However, outside of our wedding work, I take a different approach. First of all, I skip the sketching in black and white phase because I find it much more liberating and challenging to work when I am not really sure of where I am going. My work is very connected to the idea of intuition and improvisation. I like to respond and be in the moment with my paintings, and often find that this is where I find happy surprises! Watercolor, as a medium, lends itself very well to my approach of painting because of how quickly it dries. This allows me to paint fast, usually within an hour or two, and move on to the next idea. I am usually painting 3 different things at once because of this. I love this way of “sketch painting” because it takes away the expectation that this artwork will be the masterpiece. I am free to explore new ideas, expound on them or move on to another and not feel too attached. So in the end, I might make 3-4 painted versions of the final design. Once a piece is finished, we will scan them into the computer and then minimally edit it in Photoshop.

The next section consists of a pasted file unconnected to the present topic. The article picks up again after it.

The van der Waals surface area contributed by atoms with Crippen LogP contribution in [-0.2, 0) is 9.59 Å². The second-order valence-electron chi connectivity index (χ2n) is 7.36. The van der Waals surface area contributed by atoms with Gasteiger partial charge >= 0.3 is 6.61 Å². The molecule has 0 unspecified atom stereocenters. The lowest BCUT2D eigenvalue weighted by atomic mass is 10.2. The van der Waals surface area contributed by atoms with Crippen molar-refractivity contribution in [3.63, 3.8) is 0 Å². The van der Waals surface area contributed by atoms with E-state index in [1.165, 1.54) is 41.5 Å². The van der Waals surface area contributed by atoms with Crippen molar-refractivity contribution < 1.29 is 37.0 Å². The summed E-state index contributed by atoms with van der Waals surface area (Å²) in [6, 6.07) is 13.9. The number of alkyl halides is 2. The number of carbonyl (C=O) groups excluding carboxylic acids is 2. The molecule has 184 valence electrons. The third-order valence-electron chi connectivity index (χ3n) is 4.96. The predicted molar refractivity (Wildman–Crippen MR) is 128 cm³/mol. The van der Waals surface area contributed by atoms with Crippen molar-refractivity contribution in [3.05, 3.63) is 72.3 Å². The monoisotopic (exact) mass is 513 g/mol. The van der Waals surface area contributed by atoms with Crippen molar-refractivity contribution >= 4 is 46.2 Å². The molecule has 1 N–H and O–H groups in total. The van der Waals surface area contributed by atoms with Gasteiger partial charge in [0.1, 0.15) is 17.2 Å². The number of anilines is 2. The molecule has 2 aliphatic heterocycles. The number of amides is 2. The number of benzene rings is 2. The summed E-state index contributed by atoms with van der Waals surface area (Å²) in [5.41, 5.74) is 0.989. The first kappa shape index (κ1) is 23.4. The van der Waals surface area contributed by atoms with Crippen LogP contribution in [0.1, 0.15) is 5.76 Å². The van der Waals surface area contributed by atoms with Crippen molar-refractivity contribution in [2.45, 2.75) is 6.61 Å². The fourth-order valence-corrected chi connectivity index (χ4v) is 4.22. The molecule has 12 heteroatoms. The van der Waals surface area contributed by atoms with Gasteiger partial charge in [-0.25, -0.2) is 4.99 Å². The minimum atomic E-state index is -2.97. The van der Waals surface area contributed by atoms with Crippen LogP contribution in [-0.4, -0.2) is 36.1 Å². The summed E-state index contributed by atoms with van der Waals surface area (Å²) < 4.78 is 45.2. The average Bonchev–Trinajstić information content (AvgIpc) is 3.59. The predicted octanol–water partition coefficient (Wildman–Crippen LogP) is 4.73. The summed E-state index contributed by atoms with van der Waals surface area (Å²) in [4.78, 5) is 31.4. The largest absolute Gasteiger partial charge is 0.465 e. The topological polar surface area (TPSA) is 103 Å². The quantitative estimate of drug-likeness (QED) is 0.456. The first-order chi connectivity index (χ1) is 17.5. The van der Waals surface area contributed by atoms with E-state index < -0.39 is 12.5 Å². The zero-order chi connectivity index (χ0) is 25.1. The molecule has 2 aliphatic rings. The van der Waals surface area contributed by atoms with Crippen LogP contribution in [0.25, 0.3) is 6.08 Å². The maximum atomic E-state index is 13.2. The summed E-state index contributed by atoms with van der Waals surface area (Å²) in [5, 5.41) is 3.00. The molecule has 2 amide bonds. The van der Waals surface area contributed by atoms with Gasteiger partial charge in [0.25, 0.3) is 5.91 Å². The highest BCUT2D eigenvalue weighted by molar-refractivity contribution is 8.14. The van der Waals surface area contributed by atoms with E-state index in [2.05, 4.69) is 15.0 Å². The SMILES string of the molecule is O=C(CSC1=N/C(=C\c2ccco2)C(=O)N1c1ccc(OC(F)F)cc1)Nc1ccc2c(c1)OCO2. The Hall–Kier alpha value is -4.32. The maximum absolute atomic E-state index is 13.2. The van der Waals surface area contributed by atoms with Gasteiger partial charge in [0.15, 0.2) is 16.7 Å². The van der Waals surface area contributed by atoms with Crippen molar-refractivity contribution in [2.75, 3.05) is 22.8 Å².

One of my business struggles of this year has been ramping back up to speed from taking almost 6 months off for maternity leave. I am so grateful that we were able to keep everything running while I was gone, but I would have never expected the kind of challenges I’ve faced coming back. Having turned down many projects and going months without creating new work, I do feel like I “fell behind” in some ways. I have found the panic of feeling like we might not be relevant at any moment to be a common experience for small business owners! Still, it was a fear that became very real as my overhead increased with a studio space and payroll to run every month.